Talking efficiency and reduced consumption in steam generation
For heating or power generation in turbines, for sterilisation or cleaning purposes – in many sectors, steam is used on a grand scale. It is therefore not surprising that in industry a massive 40% of fossil fuels are used for steam generation in boilers. The judicious use of fuels such as oil or natural gas is just one of the aims in energy management. These days steam management covers a whole lot more than checking water levels, conductivity, pH value, temperature and pressure in the boiler. Steam systems offer numerous options for saving, re-using and reclaiming energy, whether in generation, distribution, accurate billing or in boiler efficiency.
Endress+Hauser provides you with all the measuring instruments required to obtain optimum potential improvement. Our product range also includes water analysis devices for seamless monitoring the quality of feed, boiler or condensate water, e.g. dissolved oxygen, limescale content or electrical conductivity. Generating, transporting and distributing steam requires a considerable amount of cost and energy. The goal therefore is to run and control these processes as efficiently as possible.
The questions always remain the same: How do you reduce your energy costs?
You can only control what you measure. The right device installed correctly at the right place permits the accurate metering of flow, pressure, temperature and other important process values. The Prowirl vortex meter, for steam flow applications is a good example of this. This highly robust flowmeter has been mainly developed for steam applications, and it offers a broad scope of multivariable solutions for steam mass and energy measurement. An innovation that helps to increase safety and improve the efficiency of steam systems is the new optional feature designed to detect wet steam on a continuous basis.
So what is wet steam and why is this important?
When dry saturated steam passes on its energy to a process, its “latent” energy is released. This energy can be found in steam tables as enthalpy (hfg). Whilst this energy is released, the steam becomes wetter, i.e. its dryness fraction (x) is reduced from 1 down to 0. What doesn’t change, however, is the combination of pressure and temperature during this process. This means that ideally steam enters a heat exchanger at 3 bar g and +144 °C and condensate can be found at the exit at exactly the same pressure and temperature – but the steam has lost 2138 kJ/kg of latent heat (hf). The problem now is: If both liquid and steam, and any state in-between, can exist at the same pressure and temperature, it is impossible to determine the dryness fraction by just measuring pressure and temperature.
Steam at different dryness fractions (from left to right: 100%, 95%, 90%). A dryness fraction of 90% means that 10% (mass) of the total water content is present as water containing much less energy than gaseous steam. Therefore, 10% less energy is available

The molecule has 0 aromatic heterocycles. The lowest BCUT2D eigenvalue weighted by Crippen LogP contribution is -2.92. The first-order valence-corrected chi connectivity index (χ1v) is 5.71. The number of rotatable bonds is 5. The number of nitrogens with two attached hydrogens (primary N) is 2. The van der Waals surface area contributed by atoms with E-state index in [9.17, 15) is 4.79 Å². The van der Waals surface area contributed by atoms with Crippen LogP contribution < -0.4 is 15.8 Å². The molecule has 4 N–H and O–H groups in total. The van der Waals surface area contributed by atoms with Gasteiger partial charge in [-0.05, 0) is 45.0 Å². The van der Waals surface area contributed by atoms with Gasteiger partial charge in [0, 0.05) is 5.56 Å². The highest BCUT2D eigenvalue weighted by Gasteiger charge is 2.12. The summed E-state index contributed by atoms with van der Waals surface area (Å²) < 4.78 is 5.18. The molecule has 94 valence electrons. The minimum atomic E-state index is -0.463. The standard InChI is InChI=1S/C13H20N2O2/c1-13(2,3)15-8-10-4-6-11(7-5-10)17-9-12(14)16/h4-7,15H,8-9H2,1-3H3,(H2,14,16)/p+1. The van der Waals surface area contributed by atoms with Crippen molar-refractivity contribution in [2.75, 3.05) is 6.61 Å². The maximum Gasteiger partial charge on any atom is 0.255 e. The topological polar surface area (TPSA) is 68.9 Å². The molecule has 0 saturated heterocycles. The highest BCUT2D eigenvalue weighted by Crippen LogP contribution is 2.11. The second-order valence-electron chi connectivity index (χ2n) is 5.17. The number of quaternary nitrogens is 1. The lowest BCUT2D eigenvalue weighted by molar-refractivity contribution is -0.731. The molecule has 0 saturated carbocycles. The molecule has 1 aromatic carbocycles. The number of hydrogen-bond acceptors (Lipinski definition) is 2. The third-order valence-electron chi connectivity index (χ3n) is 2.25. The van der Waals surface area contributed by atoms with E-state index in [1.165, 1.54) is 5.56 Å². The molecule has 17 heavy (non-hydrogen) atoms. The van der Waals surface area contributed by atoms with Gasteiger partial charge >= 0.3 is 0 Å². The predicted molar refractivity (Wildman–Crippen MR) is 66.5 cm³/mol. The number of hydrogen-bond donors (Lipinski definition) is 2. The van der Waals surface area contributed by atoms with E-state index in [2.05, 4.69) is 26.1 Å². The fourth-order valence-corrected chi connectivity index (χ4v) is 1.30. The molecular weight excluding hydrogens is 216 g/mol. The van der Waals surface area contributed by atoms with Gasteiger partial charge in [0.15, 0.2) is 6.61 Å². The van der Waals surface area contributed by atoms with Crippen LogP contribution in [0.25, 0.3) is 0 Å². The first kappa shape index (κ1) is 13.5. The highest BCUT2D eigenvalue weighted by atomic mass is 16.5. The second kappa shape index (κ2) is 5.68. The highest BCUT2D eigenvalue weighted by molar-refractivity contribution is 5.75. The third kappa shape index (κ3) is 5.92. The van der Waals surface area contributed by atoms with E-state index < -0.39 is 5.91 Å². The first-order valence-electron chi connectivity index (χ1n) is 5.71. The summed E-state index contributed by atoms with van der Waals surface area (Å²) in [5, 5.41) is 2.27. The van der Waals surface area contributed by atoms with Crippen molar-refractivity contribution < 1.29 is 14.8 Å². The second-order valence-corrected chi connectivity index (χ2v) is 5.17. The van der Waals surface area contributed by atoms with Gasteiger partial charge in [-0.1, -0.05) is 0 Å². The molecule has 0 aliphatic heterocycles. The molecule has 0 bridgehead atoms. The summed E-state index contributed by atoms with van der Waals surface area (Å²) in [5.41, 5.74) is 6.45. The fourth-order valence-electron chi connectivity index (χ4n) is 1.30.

Wet steam mostly occurs in the distribution of steam. Heat losses in steam piping, because of lack of isolation, will lead to a reduced dryness fraction. This wet steam can lead to water hammers (slug flow caused by the water entering the steam line) and reduce the efficiency of the steam system because wet steam contains less energy than dry saturated steam. If the wet steam is a result of carry-over from the boiler itself, stress corrosion cracking may result. Until the innovative Prowirl, with wet steam detection, there was really no solution available to determine if water is present in the steam line or not. The Wet Steam Detection makes it possible to monitor the steam quality. A warning is issued when the steam quality drops below the limit value for steam quality in the range between 80 to 100 %. The Prowirl is the preferred measuring principle for wet/saturated/superheated steam applications. The integrated temperature measurement allows for easy calculation of mass/energy flow of saturated steam. In addition to the Prowirls’ robustness and resistance to vibrations, temperature shocks & water hammer, is the meters lifetime calibration.
Another challenge is the constant monitoring of a steam boiler and the steam system, in order to improve the systems performance and detect changes at an early stage. The solution is to define the right KPIs which help to evaluate; steam boiler efficiency, system balancing and leakage, as well as specific energy consumption. This is the precondition for energy
management and cost reduction. The energy and data manager RSG45, collects, stores and displays all the required data. Very often, the target values determined, such as steam boiler efficiency, fuel consumption or pressure loss, need to be not only registered, but also read and verified onsite directly in the plant. The Memograph is able to visualise, register and analyse energy data, as well as calculate characteristic values, such as specific energy consumption, boiler efficiency, fuel and steam consumption as well as leakage loss. The web-based energy monitoring software permits access to the entire monitoring system in the plant from anywhere via an intranet or the internet. In addition, this software can be used to analyse measurement data and serve as the basis for creating energy reports.
For more information, please visit: http://bit.ly/Steam_Across_industry
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Industry Manager: Food and Beverage